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And UPGRADE'S Founder

   Dawn Wilson



Patriotism Plus!

I love America! I'd rather live here than anywhere in the world. In spite of current governmental choices I may not like, I still have basic freedoms enshrined in our founding documents. Don’t ever take our freedoms in America for granted!

Here are some ways we can all “upgrade” our expression of patriotism:

  • Tell your children and grandchildren why America is so special. Make sure they understand the freedoms we share. Read or get them books that focus on true American heroes. Encourage them to create and display “patriotic” art.
  • Read about some American heroes yourself—our Founding Fathers (and Mothers). What are the character qualities that made them great?
  • Get a flag and fly it—show your American spirit! Don’t just wait for July 4th or Flag Day. Learn flag etiquette.
  • Honor those who have fought or are fighting to keep America free. Visit the graves of those who gave “the ultimate sacrifice.” Write a note of gratitude to someone in the Armed Forces.
  • Wear the “red, white and blue” occasionally. Remember: red is for courage and sacrifice, blue is for justice and freedom, and white is for purity.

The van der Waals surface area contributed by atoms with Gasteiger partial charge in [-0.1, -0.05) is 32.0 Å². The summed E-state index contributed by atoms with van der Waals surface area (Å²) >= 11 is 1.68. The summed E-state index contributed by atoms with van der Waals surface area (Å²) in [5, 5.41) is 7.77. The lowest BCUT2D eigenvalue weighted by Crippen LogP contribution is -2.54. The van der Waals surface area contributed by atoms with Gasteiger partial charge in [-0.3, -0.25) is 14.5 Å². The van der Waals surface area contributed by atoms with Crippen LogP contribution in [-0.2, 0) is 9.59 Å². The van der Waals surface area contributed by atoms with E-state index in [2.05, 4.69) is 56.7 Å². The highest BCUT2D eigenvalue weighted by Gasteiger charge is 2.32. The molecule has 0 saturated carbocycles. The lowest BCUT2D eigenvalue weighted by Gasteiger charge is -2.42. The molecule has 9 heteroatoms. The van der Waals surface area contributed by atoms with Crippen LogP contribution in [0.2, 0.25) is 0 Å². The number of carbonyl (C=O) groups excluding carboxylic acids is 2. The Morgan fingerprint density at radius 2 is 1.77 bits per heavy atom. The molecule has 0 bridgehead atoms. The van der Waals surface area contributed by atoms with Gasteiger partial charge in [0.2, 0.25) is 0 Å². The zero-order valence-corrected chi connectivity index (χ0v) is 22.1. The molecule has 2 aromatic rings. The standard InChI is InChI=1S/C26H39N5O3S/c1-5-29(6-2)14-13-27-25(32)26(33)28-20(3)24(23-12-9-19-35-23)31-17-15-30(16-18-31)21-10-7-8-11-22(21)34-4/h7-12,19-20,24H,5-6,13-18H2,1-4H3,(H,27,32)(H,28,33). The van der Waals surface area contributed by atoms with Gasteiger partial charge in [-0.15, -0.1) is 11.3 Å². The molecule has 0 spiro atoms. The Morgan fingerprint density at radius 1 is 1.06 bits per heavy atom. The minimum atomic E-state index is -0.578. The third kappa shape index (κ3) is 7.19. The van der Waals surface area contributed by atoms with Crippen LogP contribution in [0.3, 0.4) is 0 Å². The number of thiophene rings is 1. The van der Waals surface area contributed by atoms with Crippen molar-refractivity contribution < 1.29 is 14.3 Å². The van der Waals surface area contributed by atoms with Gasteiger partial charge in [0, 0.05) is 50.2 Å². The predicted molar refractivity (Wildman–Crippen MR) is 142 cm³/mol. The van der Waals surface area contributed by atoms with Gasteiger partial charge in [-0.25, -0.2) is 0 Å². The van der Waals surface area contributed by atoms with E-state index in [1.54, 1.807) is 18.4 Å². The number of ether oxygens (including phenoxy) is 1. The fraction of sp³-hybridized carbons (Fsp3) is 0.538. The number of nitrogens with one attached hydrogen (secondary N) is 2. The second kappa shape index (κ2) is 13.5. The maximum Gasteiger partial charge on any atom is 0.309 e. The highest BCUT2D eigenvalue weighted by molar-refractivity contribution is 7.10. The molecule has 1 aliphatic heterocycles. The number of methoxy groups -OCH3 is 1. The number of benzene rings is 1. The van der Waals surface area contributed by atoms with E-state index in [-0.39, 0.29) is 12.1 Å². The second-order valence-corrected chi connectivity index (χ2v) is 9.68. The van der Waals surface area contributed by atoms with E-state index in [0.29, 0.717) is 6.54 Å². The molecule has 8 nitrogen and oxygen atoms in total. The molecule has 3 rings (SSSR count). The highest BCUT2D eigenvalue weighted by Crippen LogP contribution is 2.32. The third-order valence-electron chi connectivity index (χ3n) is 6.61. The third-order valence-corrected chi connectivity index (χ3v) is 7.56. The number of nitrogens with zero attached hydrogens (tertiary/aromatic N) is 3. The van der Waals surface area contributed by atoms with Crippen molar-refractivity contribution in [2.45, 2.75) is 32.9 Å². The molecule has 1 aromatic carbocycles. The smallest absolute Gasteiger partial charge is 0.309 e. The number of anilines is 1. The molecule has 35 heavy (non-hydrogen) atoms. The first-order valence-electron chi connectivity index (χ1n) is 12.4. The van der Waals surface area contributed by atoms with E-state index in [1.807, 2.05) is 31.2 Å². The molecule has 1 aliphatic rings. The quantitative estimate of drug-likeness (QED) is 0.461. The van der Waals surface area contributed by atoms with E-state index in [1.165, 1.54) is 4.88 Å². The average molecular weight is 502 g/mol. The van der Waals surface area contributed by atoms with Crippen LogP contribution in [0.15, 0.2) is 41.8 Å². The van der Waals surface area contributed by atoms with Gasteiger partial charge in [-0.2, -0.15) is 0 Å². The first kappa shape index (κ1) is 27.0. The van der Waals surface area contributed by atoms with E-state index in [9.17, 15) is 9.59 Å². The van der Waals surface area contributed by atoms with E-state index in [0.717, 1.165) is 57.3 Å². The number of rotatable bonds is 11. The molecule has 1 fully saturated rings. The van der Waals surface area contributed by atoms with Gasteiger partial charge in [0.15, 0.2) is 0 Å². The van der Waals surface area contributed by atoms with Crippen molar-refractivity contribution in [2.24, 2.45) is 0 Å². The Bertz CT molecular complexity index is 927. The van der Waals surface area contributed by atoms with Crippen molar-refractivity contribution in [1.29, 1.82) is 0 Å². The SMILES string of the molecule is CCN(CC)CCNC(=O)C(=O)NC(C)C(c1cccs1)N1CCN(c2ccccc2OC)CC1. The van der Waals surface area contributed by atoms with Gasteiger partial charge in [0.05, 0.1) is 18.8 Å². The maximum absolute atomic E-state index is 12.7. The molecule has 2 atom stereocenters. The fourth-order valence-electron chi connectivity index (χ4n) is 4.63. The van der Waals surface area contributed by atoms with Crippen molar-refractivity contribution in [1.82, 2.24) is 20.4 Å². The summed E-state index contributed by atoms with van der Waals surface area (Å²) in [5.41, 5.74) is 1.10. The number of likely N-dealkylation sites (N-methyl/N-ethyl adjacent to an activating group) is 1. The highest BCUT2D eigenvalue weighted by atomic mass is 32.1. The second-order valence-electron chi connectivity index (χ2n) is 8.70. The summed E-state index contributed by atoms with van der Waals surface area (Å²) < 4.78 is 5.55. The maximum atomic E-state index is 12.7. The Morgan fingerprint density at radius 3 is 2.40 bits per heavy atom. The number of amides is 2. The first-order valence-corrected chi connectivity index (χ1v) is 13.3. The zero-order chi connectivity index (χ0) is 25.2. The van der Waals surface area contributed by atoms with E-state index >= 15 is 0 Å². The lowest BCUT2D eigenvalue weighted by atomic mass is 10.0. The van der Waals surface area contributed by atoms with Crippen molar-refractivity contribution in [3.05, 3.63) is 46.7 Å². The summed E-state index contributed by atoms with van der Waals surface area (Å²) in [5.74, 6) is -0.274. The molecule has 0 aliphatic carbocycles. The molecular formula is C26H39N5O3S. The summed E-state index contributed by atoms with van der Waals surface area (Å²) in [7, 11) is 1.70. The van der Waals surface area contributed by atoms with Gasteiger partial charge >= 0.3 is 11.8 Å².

• Host neighborhood or family get-togethers on patriotic holidays. Bake some red, white and blue desserts, or create a dish of berries and cream. Decorate with flags and stars.
  • Enjoy fireworks shows together – celebrate our freedom!
  • Read the words of America’s patriotic songs (like the “Star Spangled Banner,” “America,” or “God Bless America.”) Consider how God has indeed blessed our nation.  
  • Vacation in American historical sites.
  • Volunteer – practice the spirit of American compassion and giving. Consider working at a mission, food bank, or homeless shelter.
  • Watch a classic movie to inspire you – like Mr. Smith Goes to Washington or Independence Day.
  • Cheer on Americans who strive for excellence, whether it’s the Olympics, World Cup or a spelling bee!
  • Pray for America’s leaders – even the ones you don’t agree with! (Run for office or another leadership role, if God calls you to do so.)